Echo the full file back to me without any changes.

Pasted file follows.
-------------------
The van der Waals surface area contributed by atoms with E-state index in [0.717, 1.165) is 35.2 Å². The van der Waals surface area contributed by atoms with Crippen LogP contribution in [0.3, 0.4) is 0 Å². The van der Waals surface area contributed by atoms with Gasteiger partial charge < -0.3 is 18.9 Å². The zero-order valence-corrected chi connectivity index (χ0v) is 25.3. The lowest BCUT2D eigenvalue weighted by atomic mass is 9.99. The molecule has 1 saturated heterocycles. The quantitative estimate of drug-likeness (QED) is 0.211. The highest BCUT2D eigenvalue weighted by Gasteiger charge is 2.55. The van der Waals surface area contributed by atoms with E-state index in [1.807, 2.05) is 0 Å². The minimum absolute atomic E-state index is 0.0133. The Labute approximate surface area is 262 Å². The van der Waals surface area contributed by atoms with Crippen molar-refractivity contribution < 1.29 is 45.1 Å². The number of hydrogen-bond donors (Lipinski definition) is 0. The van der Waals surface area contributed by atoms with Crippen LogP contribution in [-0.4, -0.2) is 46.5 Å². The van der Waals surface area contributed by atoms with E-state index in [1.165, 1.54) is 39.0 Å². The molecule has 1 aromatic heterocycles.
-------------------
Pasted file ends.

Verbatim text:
The van der Waals surface area contributed by atoms with E-state index in [0.717, 1.165) is 35.2 Å². The van der Waals surface area contributed by atoms with Crippen LogP contribution in [0.3, 0.4) is 0 Å². The van der Waals surface area contributed by atoms with Gasteiger partial charge < -0.3 is 18.9 Å². The zero-order valence-corrected chi connectivity index (χ0v) is 25.3. The lowest BCUT2D eigenvalue weighted by atomic mass is 9.99. The molecule has 1 saturated heterocycles. The quantitative estimate of drug-likeness (QED) is 0.211. The highest BCUT2D eigenvalue weighted by Gasteiger charge is 2.55. The van der Waals surface area contributed by atoms with E-state index in [1.807, 2.05) is 0 Å². The minimum absolute atomic E-state index is 0.0133. The Labute approximate surface area is 262 Å². The van der Waals surface area contributed by atoms with Crippen molar-refractivity contribution < 1.29 is 45.1 Å². The number of hydrogen-bond donors (Lipinski definition) is 0. The van der Waals surface area contributed by atoms with Crippen LogP contribution in [-0.4, -0.2) is 46.5 Å². The van der Waals surface area contributed by atoms with E-state index in [1.165, 1.54) is 39.0 Å². The molecule has 1 aromatic heterocycles.